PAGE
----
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6 messages
01/05/2012 at 13:50

I am stumbling my way through trying to redesign my garden, and I was hoping to ask for some advice from some of the knowledgeable people on the forum. I am currently replanting a small, shady flowerbed in my small, shady London garden; it's against a brick wall, with a small apple tree in the middle of it. The soil is a bit clayey but actually not bad; and the bed gets some sun at the front but it's mostly in shade at the back so all the plants need to be shade tolerant. I have gone for a colour-scheme of yellowy-green, with some notes of purple.

My question is about the back of the flowerbed - I have two clusters of three euphorbia amygladoides robbiae at the back, acting as a greeny-yellow backdrop to some slightly shorter plants in purples and yellows eg geranium clerkei 'Kashmir Purple', and a cluster of corydalis lutea. The clusters of euphorbias are at the two back corners, but there is a gap about 80 cm across left between them, directly behind the apple tree. I wanted to fill in the gap with something that would  provide some structure behind the tree without being too eyecatching (as it will be partially hidden), and possibly provide some contrast in keeping with the colour theme.

I was wondering whether it would be a horrible mistake to put in euphorbia amygladoides purpurea - the same shaped plant but in a contrasting purple/bronze? But I have a feeling that that may be overpowering, and make it look as if the bed is striped like a mint humbug? Any ideas as to what would work in the space? I am a complete novice at this and most of what I have learned in the last three years has come from getting it wrong the first time round, so I would really appreciate any advice to help me shortcut any design disasters!

Thank you!

01/05/2012 at 14:31

Hi Viola111,

I'm certainly no expert, and I love Euphorbia (I currently have 8), but as you already have 2 lovely ones in that particualr space, I'd go for something different.  I'd put in a Vinca Major (Periwinkle).  Lovely yellow and green varigated leaves, with lilacy blue flowers.  It flowers for ages, is evergreen and puts out runners very easily, giving new plants when you pin them down so they can root.  I have them in full sun, partial shade and shade and they always come up trumps for me.  There is also a Vinca Minor, which is plain green evergreen leaves, but has small white flowers.  Both cheap plants to buy too, especially as they so freely give you freebies.

Good luck, Yvie

01/05/2012 at 16:10

Heucheras  do well in semi-shade, and you can get some very deep purple ones. The darkest one that I have is Obsidian, which is practically black. A good mid purple is Emperors Cloak. 

Actea simplex 'Brunette' is a terrific plant for shade, deep purple finely cut leaves, 5 foot tall when its white spikes are in flower. I got one two years ago, at Holcombe Hall in Norfolk, and it is terrific, but it likes moist soil and doesn't like much sun. It would go really well in the middle / back of a border. Here's some info on it:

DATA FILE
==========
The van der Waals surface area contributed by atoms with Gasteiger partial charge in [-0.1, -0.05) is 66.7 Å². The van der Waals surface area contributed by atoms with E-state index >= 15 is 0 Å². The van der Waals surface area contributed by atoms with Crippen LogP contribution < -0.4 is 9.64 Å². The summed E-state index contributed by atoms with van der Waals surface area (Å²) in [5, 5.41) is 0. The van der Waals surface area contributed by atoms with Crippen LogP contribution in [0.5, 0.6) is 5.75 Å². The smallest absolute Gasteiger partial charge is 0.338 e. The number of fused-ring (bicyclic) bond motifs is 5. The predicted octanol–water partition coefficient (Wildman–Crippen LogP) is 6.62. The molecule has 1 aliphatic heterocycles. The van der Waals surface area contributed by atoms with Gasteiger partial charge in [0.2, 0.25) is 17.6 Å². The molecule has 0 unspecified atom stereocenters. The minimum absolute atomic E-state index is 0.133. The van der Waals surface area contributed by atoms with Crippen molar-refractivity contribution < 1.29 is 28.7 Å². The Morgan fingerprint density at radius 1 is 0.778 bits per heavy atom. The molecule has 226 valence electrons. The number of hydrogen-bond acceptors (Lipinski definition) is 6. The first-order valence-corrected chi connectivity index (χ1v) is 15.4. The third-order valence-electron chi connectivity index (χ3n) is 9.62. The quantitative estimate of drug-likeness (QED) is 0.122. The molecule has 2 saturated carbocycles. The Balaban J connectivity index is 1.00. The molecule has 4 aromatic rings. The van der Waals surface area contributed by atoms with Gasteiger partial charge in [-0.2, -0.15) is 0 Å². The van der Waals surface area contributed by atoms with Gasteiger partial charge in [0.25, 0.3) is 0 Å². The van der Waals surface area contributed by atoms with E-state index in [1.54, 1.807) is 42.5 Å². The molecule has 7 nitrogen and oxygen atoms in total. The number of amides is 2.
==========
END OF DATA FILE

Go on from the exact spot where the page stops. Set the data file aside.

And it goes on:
http://www.primrosebank.co.uk/perennialdesc.asp?perennialid=6

01/05/2012 at 18:25

That's three brilliant ideas - thank you! I will go and stare at my flowerbed and try to imagine it with a vinca, a heuchera and an actea, and see which works!

I don't know Actea simplex - it sounds gorgeous and having just googled it it's a lovely plant, I'm just wondering whether it would be too tall under the tree.

Lots of food for thought - thank you!

08/05/2012 at 19:53

Just to say a followup thank you to Gold1locks - I decided to go for a heuchera, and after looking at lots of them actually decided to go for something in the yellowy green spectrum (a Citronelle) and rely on bulbs to introduce the purple touches. It is now planted and looks great. Thank you for the idea!

08/05/2012 at 20:20

And a good thing about heucheras is that they are evergreen (or ever purple!). Funny thing - OH was admiring a H Citronelle in our local garden centre just yesterday. 

Be aware  that they need dividing every three years or so, as they cradulaly rise above soil level on thick woody stems. Take pieces from the edge, chuck the middle bit, and you shoudl get four or five young healthy ones.

And watch out for vine weevil larvae, which love heucheras.  I water my best ones twice a year with Provado Vine Weevil Killer as a protective measure. If you see one looking poorly, treat these pests as No 1 suspect. Lift and inspect the roots. If you spot it soon enough and treat the roots with provado and repot, you can save them and they will soon recover. 

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